The Swiss Alps have for centuries presented a major barrier to transport in Europe. Even today, modern highways and railroads struggle to negotiate the steep, unforgiving terrain. To ease the bottleneck, Switzerland is making major investments that will integrate it into the growing network of high-speed railways in Europe. A key component is construction of the New Rail Link through the Alps (NRLA). When completed, the NRLA and its high-speed AlpTransit trains will reduce the 3-hour, 40-minute travel time between Zurich, Switzerland, and Milan, Italy, by a full hour. In addition to numerous new bridges and facilities, the NRLA will include approximately 120 kilometers (75 miles) of new railway tunnels. The centerpiece of the tunnel system is the Gotthard Base Tunnel between Erstfeld and Bodio in southern Switzerland (see Figure 1). When completed in 2017, the Gotthard will be 57 kilometers (35 miles) long — the longest tunnel in the world.
Working a 35-kilometer-long (22mile-long) section in the northern part of the Gotthard tunnel, Swiss company terra vermessungen ag is providing surveying services for STRABAG, the tunnel’s construction contractor. The variety of the work, demanding requirements for precision, and difficult working environment present the surveyors and their equipment with unique challenges. Surveyors contend daily with high humidity, noise, poor lighting, and schedule pressures.
One of the more difficult hurdles comes from the narrow sight lines in the tunnels. When sighting in a tunnel, it is common to have multiple prisms visible in a total station’s field of view. The prisms appear to be very close to each other. While manual observers can distinguish the desired target from the others, robotic total stations with automatic pointing systems can struggle to select a single, correct target. To solve the problem, terra vermessungen selected the Trimble S8 Total Station. The 1-second (angular accuracy) robotic instrument combines precise angle and distance measurement with Trimble FineLock pointing technology to provide fast, high-accuracy measurements in the confined spaces.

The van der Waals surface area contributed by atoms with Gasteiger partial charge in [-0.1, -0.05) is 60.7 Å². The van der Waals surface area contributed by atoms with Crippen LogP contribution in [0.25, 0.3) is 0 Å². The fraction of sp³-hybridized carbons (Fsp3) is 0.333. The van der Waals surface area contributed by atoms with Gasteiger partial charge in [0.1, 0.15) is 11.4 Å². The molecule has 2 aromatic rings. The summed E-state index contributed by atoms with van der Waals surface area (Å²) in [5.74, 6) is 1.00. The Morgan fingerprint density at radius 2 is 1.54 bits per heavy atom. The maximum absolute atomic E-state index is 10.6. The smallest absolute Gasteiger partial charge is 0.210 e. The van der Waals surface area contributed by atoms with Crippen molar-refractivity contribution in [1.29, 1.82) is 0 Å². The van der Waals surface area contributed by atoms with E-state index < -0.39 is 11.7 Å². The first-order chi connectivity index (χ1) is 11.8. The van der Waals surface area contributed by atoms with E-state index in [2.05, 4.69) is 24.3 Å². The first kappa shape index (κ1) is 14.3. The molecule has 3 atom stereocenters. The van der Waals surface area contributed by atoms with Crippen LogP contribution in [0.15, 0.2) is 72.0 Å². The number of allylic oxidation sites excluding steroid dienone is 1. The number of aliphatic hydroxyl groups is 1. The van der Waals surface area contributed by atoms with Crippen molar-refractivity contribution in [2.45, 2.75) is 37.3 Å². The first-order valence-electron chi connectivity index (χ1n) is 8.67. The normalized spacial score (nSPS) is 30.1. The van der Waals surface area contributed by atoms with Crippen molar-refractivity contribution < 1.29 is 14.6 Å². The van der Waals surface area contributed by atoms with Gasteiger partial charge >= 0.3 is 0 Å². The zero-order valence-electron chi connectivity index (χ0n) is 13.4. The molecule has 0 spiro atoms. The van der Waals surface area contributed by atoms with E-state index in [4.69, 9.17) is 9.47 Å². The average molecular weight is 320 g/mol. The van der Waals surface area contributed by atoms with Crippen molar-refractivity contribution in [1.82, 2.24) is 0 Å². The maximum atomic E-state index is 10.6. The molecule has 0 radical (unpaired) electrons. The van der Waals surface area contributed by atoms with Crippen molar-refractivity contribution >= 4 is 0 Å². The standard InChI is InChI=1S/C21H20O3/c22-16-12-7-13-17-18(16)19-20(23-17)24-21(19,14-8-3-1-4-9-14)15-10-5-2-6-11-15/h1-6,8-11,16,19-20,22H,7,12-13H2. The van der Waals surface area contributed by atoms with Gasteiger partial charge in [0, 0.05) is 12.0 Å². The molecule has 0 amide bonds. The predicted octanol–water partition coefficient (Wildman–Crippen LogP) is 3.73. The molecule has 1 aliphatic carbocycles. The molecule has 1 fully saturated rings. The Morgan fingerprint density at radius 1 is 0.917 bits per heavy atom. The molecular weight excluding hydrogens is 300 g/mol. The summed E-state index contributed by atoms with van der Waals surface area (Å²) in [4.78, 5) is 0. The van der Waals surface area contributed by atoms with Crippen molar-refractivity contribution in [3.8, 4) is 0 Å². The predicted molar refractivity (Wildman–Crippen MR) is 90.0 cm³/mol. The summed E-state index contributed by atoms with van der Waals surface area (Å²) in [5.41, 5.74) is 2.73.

Precise underground control
Working at the core of the project are two giant tunnel boring machines (TBMs), operating in parallel tunnels approximately 60 meters (200 feet) apart. Each TBM is capable of excavating as much as 40 meters (130 feet) per day, and it is crucial to keep them operating and moving in the correct direction. To do so, surveyors regularly maintain and extend the network of control points used by the TBMs, as well as densify the tunnel control network behind the machines.
Surveyors extend the control networks by about 200 meters (660 feet) at a time by placing new control points on the tunnel walls or roadway slab. For each point, crews install rigid threaded bolts equipped with an adaptor that holds the survey prism. The intervisible control points are set at sight distances ranging from 20 to 300 meters (66 to 980 feet).
Each day’s surveying is completed in shifts of approximately eight hours. During this time, the surveyors share the tunnel with crews performing maintenance work on the TBM as well as work on logistical items such as power, water, ventilation, and conveyor belts. The surveyors must coordinate with — and stay clear of — the other activities. Extending the control network usually requires three instrument setups over two hours, in which the team completes multiple measurements to approximately 25 targets. The measurement data is collected using Trimble Survey Controller software running on a Trimble TSC2 Controller.